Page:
Mini Christmas Puddings

GF Xmas Pudding
Wotchers!

Well, friends, I’m afraid it’s that time of year where we must turn our thoughts to next month’s festive season. As menu planning seems to get earlier and earlier each year, if I am to SURPRISE and DELIGHT your festive table, I need to be even more ahead of the game, so here we are.

I like traditional Christmas Pudding. I like its dark richness, studded with jewel-like fruits, crunchy nuts and tangy peel. I like its dense nature and the accompanying wide choice of accessories with which you can adorn your plate: pouring cream, whipped cream, clotted cream, custard, white sauce, brandy butter, rum butter…

What I’m not so keen on is facing it after a comprehensive but daunting Christmas Day lunch with all the trimmings, after a morning that has invariably involved snacks both sweet and savoury. By the time pudding is served, no-one usually has the energy or the inclination to do it justice.

So what I have for you here is an alternative. Something that satisfies the craving for the traditional flavours, without the, lets not deny it, heaviness of a traditional pudding. Just look at it! ”Bejewelled” is not an exaggeration, especially when served on a sparkling glass dish. As a bonus, it doesn’t involve any heavy mixing and steaming and re-steaming.

GF Xmas Pudding with nutmeg for scale

Mini Xmas Pudding with nutmegs for scale.

A riotous mix of dried fruits, nuts and peel is macerated in alcohol (not compulsory, fruit juice is absolutely fine), then set in a tangy, lemon jelly in little moulds. The flavours stay bright and fresh, the portions are small, and tradition can still be observed. The jelly acts as a palate cleanser, really waking up the tastebuds in preparation for the ensuing onslaught of nuts, chocolates and drinks as the rest of the day trundles on. It’s gluten-free and can also be vegetarian/vegan with the use of appropriate setting agents for the lemon jelly.

half-sphere mould

I used a silicone mould like this. It’s known as a half-sphere or hemisphere mould. Each shape is of diameter 55mm. It is the perfect size for individual desserts and one of my most used silicon moulds.

Mini Christmas Puddings

These quantities make eight mini puddings. You may have a little lemon jelly left over, but just set it by itself for a delicious, refreshing mouthful.

40g prunes, diced fine
40g sultanas
40g raisins
20g currants
40g candied peel, diced fine
40g glace cherries, each cut into 8 pieces
20g preserved ginger, chopped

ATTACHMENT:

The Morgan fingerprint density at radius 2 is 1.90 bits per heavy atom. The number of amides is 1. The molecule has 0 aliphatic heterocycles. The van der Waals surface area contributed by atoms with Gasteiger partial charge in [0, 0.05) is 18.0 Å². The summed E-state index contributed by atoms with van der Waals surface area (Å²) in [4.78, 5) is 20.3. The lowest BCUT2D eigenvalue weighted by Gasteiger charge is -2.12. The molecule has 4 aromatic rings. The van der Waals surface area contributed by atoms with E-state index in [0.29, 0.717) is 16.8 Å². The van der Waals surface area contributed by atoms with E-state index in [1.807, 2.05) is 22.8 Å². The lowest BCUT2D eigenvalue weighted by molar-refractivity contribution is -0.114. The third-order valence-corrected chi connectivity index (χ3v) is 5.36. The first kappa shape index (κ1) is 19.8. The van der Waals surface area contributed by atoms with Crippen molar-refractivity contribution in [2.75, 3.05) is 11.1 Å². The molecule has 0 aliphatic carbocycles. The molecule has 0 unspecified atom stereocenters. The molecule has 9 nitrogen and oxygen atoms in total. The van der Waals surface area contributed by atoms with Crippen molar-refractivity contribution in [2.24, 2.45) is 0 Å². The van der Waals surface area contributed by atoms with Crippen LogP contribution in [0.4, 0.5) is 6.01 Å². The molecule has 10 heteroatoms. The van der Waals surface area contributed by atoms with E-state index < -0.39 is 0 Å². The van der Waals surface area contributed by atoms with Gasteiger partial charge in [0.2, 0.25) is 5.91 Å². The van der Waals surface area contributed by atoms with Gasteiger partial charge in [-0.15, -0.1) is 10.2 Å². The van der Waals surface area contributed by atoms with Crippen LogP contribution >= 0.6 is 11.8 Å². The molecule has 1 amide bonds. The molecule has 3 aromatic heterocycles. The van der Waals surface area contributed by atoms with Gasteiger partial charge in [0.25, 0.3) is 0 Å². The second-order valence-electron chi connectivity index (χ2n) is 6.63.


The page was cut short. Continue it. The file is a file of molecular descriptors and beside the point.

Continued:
20g flaked or slivered almonds
80ml cream sherry or apple juice

Lemon Jelly
2 sheets gelatine (or vegan/vegetarian alternative)
2tbs freshly squeezed lemon juice
2tbs caster sugar
150ml water

  • Mix the fruit and nuts and pour over the sherry/juice. Leave to soak for 2 hours. If, at the end of this time, the fruit hasn’t absorb all of the liquid, try zapping it briefly in the microwave to warm it through.
  • Put the mould onto a baking sheet or tin to give it stability. Spoon the mixture into your individual moulds and smooth over.
  • Soak the gelatine sheets in cold water for 10 minutes.
  • Heat the 150ml of water in the microwave or in a pan, and add the sugar and lemon juice. Stir until dissolved. Adjust the taste with more of either or both as liked.
  • Squeeze the gelatine sheets free of excess water and add to the lemon syrup. Stir until dissolved.
  • Pour the lemon jelly into each mould, allowing the jelly to seep between the fruit and fill all the little gaps. Tap the baking tray lightly onto the work surface to get rid of any air bubbles and add more jelly as required.
  • Lay a piece of cling film lightly over the surface on the mould, to prevent evaporation, and chill in the fridge for 4-6 hours until firm.
  • To serve, loosen the jellies by standing the mould in hot water for 10-15 seconds before turning them out.
  • Serve with cream and/or brandy butter.

Paradise Slices

Paradise Slices

Something old, something new, something borrowed, something glu…ten-free

Wotchers!

Bit of a bumper-fun bonus this week, with not one, not two, not three but FOUR recipes, each named Paradise Slice. Initially I was just going to make a post with two contratic recipes, but I got a bit carried away.

It all started with me reading a recipe in a small, vintage paperback pamphlet from the S.W.R.I. of Shapinsay, in Orkney. Their Paradise Slice comprised a rich, almond sponge, studded with dried fruits, candied cherries and baked in a shortcrust pastry case. Lovely, I thought. Baked it, and decided it needed tweaking a little, so made it again, this time with my crisp, cornflour shortcrust, which makes for a delicious contrast with the rich, buttery almond sponge, and also swapped in some confit fruit I’d bought on holiday in France.